Current research also shows an increase in the prevalence of all types of allergic responses in the eye and dry eye continues to be a major impediment to contact lens wear. Recent advances in diagnosis and treatment can significantly improve management outcomes and early diagnosis and treatment of the signs and symptoms can help patients more comfortably wear their lenses.
In this presentation A/Prof Roth reviewed the latest thinking on allergy and dry eye diagnosis, giving particular attention to the latest treatment options and how they are best used.
Contact lenses - a challenge for optometrist and patient
June 5, 2012
Speaker Professor Jonathan Jackson, Head of Clinical Services at the Australian College of Optometry
Despite the recent focus on new surgical treatments, contact lenses remain the mainstay for people seeking a long term solution for vision loss caused by keratoconus. Contact lenses, notably rigid gas permeable lenses (RGPs), have evolved considerably over the past decade and can assist a far wider range of patients with keratoconus than ever before.
In his presentation, Professor Jackson explained what keratoconus is and the challenge it poses for both optometrist and patient. He reviewed the symptoms and signs associated with the condition and discussed the relative importance of a range of techniques used to both detect and quantify the severity of the condition.
Professor Jackson also examined the merits of providing various types of optical correction including both spectacles and contact lenses and the need for proper aftercare. Finally, he discussed his experience in Northern Ireland working with a variety of keratoconus patients.
Living with Keratoconus information seminar
November 25, 2010
Living with keratoconus is not always easy. Although glasses and contact lenses can improve vision, studying and working for long periods on computers and in difficult environments can be challenging. Working and studying after a corneal transplant can be even more complicated.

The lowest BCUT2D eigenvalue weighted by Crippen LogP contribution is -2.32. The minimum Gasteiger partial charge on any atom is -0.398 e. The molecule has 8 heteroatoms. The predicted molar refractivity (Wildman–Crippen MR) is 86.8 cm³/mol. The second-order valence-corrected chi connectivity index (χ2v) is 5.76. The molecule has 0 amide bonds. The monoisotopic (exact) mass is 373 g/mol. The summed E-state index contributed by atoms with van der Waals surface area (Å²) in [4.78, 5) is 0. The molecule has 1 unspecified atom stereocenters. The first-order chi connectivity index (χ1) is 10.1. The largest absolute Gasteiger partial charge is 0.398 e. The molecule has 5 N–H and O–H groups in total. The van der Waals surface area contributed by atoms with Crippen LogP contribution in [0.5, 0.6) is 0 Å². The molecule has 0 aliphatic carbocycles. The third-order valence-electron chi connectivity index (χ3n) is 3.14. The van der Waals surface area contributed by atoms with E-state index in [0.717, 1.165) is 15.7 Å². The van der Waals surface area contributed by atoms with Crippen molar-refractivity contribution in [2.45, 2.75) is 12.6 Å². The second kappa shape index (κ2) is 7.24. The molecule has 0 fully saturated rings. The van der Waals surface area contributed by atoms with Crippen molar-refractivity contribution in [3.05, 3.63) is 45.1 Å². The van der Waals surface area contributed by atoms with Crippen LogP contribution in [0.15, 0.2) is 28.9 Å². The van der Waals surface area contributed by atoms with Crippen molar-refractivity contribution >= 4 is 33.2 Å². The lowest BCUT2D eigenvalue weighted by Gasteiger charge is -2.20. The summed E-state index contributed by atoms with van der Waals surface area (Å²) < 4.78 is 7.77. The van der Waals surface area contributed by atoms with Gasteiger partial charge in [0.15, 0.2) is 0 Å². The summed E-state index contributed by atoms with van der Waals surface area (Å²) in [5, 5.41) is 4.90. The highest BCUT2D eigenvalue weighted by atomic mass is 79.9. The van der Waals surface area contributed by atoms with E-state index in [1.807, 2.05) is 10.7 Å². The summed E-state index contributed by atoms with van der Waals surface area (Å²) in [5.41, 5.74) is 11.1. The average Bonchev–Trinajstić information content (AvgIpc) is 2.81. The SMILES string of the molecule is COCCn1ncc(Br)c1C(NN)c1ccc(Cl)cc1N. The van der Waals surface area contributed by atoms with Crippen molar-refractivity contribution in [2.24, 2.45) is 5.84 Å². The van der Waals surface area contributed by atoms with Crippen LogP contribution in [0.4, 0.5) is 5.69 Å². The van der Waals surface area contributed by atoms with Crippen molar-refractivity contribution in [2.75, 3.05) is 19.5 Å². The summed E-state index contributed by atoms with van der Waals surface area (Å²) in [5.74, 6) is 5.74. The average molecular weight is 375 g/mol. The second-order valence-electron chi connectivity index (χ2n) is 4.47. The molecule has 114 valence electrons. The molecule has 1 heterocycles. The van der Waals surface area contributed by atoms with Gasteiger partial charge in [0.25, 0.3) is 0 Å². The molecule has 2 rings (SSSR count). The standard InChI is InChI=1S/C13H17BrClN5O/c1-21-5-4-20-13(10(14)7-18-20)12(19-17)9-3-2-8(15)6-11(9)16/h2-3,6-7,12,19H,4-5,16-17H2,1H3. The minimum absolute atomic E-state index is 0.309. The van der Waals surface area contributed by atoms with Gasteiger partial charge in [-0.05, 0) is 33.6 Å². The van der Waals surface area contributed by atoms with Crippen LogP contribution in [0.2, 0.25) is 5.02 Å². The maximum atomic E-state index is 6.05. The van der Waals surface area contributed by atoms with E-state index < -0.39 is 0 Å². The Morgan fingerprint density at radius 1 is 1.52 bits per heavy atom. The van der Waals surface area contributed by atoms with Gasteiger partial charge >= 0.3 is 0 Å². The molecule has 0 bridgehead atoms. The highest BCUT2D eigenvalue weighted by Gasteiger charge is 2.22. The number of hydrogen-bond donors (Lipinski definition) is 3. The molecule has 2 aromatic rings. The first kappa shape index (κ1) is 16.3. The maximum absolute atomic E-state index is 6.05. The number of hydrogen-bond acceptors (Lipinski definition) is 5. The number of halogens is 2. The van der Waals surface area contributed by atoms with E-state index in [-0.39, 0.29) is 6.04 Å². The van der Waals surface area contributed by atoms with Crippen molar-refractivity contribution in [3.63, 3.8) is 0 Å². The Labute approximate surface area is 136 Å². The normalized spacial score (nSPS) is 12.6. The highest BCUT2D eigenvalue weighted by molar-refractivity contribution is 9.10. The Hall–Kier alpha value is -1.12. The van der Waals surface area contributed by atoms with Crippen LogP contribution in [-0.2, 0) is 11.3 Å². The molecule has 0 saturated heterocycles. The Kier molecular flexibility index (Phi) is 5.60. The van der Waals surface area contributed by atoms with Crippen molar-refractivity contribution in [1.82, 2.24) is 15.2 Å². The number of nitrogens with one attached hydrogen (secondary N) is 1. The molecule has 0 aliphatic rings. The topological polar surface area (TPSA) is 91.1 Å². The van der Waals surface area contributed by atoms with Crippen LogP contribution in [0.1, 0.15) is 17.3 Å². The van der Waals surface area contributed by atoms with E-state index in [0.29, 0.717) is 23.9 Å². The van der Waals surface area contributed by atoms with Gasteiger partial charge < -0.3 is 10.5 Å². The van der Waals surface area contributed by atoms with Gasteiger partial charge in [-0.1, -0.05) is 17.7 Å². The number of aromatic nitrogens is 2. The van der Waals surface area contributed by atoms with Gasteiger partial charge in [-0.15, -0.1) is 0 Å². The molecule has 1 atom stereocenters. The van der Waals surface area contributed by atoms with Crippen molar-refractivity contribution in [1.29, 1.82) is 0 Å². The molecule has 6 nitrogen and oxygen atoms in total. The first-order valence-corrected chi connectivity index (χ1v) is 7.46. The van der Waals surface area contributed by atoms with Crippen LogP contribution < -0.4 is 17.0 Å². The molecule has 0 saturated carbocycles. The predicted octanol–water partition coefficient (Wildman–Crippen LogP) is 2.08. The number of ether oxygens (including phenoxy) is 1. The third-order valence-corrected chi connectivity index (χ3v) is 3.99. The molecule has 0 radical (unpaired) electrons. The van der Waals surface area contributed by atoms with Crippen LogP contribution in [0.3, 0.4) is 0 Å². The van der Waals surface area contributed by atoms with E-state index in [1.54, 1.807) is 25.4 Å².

Heidi Littleford, an educator for sight-impaired students and KA committee member, discussed her experience as a bilateral corneal transplant recipient and some of the issues which face students with keratoconus and their parents, along with strategies for dealing with them.
Keratoconus: research, new treatments and making the right choices
Keynote Speaker Prof Doug Coster, Flinders University
September 1, 2010
Professor Coster examined different aspects of keratoconus including current and future research, corneal collagen crosslinking and other new treatments. He also discussed evidence-based medicine and how patients can assess the suitability of these treatments and when to have them.
A lively debate followed the presentation with a variety of views being presented by patients and eye-carers about corneal collagen crosslinking and the risks of the treatment in the absence of any long term or large scale clinical studies regarding its safety and effectiveness
Prof Doug Coster is an internationally-recognized expert in keratoconus research and treatments with over 35 years experience in Australia and overseas. He currently holds a range of distinguished positions including Lions Professor of Ophthalmology at Flinders University (SA), Senior Director of Ophthalmology, Flinders Medical Centre, is editorial board member of several international ophthalmology publications and serves on a number of government advisory committees.